KURTH daniel German
congresos y reuniones científicas
Microbial characterization of a gypsum endoevaporitic ecosystem in Salar de Llamara
Congreso; IX Congreso de Microbiologia General SAMIGE; 2013
Institución organizadora:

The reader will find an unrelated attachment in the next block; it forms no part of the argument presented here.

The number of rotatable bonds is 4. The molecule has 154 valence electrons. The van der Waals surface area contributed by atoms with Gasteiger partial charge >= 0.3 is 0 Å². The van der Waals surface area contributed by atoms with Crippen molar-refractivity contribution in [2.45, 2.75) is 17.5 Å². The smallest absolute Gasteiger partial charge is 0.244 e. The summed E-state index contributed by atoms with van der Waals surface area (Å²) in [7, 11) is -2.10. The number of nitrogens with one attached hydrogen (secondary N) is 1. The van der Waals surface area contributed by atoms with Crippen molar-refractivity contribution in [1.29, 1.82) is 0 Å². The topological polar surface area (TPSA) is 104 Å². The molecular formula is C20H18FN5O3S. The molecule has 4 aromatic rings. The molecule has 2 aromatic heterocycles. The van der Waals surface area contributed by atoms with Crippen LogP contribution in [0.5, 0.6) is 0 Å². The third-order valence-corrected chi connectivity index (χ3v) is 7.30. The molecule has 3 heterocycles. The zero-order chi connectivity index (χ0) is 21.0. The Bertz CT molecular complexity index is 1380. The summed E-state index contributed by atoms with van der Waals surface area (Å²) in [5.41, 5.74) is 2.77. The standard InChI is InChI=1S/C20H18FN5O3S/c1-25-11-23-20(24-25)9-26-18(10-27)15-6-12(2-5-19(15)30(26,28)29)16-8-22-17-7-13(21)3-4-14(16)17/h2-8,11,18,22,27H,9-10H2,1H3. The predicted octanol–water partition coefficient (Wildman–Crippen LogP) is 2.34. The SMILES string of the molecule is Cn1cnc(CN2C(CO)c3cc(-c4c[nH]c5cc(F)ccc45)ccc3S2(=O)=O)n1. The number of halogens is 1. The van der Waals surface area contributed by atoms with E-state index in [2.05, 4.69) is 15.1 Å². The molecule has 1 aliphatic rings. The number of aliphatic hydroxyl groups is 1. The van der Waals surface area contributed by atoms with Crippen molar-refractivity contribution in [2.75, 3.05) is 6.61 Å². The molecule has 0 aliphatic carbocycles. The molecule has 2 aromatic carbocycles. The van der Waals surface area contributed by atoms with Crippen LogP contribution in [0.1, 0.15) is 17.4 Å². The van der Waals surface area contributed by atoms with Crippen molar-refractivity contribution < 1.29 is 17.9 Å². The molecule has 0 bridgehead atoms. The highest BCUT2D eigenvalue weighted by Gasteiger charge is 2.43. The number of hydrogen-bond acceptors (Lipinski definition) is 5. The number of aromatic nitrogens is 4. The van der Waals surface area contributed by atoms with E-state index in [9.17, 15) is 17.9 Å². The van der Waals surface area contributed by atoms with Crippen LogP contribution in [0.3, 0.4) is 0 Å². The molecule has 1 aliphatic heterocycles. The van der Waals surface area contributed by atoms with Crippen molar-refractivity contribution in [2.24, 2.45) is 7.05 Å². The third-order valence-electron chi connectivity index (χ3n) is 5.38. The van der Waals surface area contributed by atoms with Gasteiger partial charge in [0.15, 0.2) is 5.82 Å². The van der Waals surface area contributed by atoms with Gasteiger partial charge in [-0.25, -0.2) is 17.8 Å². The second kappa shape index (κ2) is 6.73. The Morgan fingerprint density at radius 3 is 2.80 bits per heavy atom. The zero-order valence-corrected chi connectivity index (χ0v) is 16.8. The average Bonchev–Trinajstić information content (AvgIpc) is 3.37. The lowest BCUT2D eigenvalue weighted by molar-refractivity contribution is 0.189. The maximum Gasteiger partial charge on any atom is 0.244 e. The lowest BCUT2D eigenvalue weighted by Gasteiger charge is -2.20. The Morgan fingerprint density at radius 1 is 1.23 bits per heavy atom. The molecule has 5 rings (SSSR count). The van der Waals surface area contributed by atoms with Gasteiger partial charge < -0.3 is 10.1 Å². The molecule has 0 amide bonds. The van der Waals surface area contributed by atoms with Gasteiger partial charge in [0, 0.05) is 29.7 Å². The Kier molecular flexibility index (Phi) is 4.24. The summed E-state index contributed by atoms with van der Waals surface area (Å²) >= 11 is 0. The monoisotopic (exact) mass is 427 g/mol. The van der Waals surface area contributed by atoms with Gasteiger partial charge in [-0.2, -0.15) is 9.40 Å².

Evaporites typically consist of chloride, sulfate and potassium containing minerals. They originate from the evaporation of saline water in the shallow areas of saline lakes. One of Earth?s largest evaporates is located in the Chilean central Andes. This area in the northern part of Chile is comprised of a large number of closed basins in which salares form, which are a combination of evaporite crusts and saline lakes. One of these basins is Salar de Llamara, where large domed structures of seemingly evaporitic origin can be found. In this work we performed a detailed characterization of these domes. We measured the physicochemical characteristics of the site and performed a thorough study of the microbial community. Mineralogical studies of these structures revealed gypsum (CaSO4) as a major component. Electron microscopy at different layers showed diatoms and cyanobacteria in the upper layers, with decreasing numbers at increasing depths, while mineral structures (crystals) were more abundant in the lower layers. Diversity studies were performed using 16S amplicon sequencing with 454 technology. DNA isolated from upper and lower layers, and total sample was amplified and sequenced. Upper layers showed a predominance of Chromatiales (Gammaproteobacteria), Rhodospirillales (Alphaproteobacteria), and Sphingobacteriales (Bacteroidetes). Lower layers were dominated also by Chromatiales and Rhodospirillales, and in addition, Spartobacteriales (Verrucomicrobia). Even though not abundant, Cyanobacteria were visually identified by optical microscopy. Photosynthetic pigments were detected by HPLC, being more abundant on the upper photosynthetic layer. Finally, metagenomic studies allowed a comprehensive characterization of the metabolic capacities of the community. Sequence reads covered all enzymes required for complete nitrogen and sulfur cycles. Despite its low abundance, cyanobacteria were one of the preferred nitrogen fixers, along with different classes of proteobacteria. In microbialites, carbon fixation usually depends on cyanobacteria, but in this case most reads associated to carbon fixation through Calvin-Benson pathway were affiliated to Proteobacteria and Archea. Comparison of metabolic pathways with those of marine stromatolites at Highborne Cay showed distinct pathways exclusive of this environment and a increased number of reads associated to resistance to the extreme environment at Llamara. This environment might be a rich source of novel systems to cope with extreme conditions and lead to biotechnological applications.